At the first meeting on August 14, 1717, the board of trustees addressed the question of a site for the proposed hospital. A piece of ground of about three and a half acres, "lying between the end of St. James' Street and Bow Bridge," at the edge of the city and close to some of the poorest quarters, was suggested as a suitable location; Steevens' approval was sought and obtained, and the land was purchased by the trustees from its owner, Sir Samuel Cooke, for £600. Since there were neither quays nor a bridge over the River Liffey near the site, it was necessary to open a new road and arrange a ferry to carry materials for the building across the river. Meanwhile, Thomas Burgh, one of the trustees, who was the chief architectural and engineering authority in Ireland at that time, as well as architect of the Library in Trinity College, Dublin, and of the old Custom House on Essex Quay, was asked to draw up plans for the hospital.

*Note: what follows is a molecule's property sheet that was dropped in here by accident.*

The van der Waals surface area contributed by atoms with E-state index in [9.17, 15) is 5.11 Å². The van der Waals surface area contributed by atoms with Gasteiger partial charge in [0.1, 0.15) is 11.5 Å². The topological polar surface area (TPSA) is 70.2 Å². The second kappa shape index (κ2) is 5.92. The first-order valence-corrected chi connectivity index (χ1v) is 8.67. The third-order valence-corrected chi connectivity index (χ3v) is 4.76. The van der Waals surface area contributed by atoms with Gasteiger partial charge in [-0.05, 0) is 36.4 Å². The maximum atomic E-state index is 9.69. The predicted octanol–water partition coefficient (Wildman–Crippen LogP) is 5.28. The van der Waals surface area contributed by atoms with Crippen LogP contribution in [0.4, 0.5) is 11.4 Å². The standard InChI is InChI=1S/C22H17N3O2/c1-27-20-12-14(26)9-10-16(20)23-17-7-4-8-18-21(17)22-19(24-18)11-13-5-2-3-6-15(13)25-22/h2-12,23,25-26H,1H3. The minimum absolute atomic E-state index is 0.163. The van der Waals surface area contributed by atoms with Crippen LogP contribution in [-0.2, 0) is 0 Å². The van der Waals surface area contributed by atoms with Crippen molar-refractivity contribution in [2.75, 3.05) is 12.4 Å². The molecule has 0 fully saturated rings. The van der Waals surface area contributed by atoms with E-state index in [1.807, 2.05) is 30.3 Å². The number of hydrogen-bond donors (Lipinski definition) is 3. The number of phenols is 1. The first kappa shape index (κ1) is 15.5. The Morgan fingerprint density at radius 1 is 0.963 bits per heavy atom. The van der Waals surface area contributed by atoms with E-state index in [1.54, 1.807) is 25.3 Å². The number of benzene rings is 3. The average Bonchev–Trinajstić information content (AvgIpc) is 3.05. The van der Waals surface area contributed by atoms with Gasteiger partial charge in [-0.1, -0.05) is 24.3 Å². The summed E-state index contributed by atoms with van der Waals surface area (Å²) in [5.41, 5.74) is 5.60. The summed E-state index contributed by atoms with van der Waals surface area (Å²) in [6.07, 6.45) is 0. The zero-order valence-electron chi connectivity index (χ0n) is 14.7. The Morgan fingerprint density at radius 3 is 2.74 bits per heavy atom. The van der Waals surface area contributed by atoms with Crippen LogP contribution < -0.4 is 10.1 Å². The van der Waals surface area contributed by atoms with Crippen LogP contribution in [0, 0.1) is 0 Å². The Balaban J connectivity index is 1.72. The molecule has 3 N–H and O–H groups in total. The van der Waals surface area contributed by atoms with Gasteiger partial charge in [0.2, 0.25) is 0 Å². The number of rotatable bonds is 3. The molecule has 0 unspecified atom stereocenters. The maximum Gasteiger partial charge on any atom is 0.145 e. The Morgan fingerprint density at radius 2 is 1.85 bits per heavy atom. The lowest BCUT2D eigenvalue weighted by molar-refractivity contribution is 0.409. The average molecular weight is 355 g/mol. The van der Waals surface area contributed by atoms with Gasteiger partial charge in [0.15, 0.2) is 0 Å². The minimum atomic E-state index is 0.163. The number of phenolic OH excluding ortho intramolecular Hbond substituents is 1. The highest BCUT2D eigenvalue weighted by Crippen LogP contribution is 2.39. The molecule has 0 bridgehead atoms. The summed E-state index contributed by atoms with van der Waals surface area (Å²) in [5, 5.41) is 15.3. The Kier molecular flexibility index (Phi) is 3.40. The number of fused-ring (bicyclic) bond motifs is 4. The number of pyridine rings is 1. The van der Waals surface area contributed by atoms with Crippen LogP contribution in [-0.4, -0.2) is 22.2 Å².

According to a stone plaque above the entrance gate, construction began in 1720, and King, in a letter written in August of that year, reported that "they have proceeded so far in the building as to provide timber and agree for stones and are laying out the ground and intend to lay the foundation next spring." The scheme continued to be heavily dependent on Steevens' generosity. In 1722, King wrote that she "has so far gone into her brother's project, that she has advanced £400 every year towards building the hospital." Progress was reasonably rapid until 1724, when the building was reported ready for plastering, but then delays, possibly arising from lack of money, possibly from other factors, apparently set in. Another difficulty was posed by the fact that, in the decade since Richard Steevens' death, a number of his original trustees had themselves died: in 1730, the Irish Parliament constituted a new Board of Governors, which included prominent figures in church and state as well as all of Grissell Steevens' surviving trustees. In the same year, the committee established to oversee the erection of the hospital was asked "to consider of the number of curables to be received into the House," but a year later the institution was still not open. Steevens persisted, stressing her desire that patients be admitted without further delay and the committee was asked "to fit up the House for the reception of forty persons." In March 1733, the Church of Ireland Primate Hugh Boulter, one of the recently appointed governors, reported to the Board that she had deposited with him the sum of £500, "for the subsistence of the poor that shall be received into the Hospital and providing medicines," and the governors, in thanking her for this donation, informed her that they would "with the utmost expedition" have the house ready to receive patients. In July, its imminent opening was announced to the populace and to potential patients in handbills and in advertisements in the local newspapers. Meanwhile, the Board met to draw up rules for the management and running of the hospital: patients were to be admitted by a committee, which must include a physician or surgeon, on Monday and Friday of each week; sick and wounded persons of all religions were to be admitted, provided their disease was curable and was neither venereal or infectious, and, except in the case of those suffering from "sudden and violent accidents," a certificate of poverty, signed either by one of the governors or by an officer of the applicant's own parish, was to be submitted. The daily diet for the patients was drawn up, officers and staff were appointed and their duties prescribed, and on Monday, July 23, 1733, the hospital was at last officially declared open. Eight men and two women were accepted on that day, and by the end of the month there were 22 patients in the house. During the first year of its existence, 248 patients were admitted, of whom 164 were "dismissed cured," 26 were noted as "incurable," 19 died and 39 remained "in the House under cure." In fact, the hospital was still incomplete at the time of its opening, and further additions were made as funds became available for them. In 1737, Primate Boulter had a ward of ten beds fitted up at his expense, which he maintained until his death five years later, and in 1742, following the receipt of funds from a charitable lottery, a new ward, later known as Madam Steevens's Ward, was established.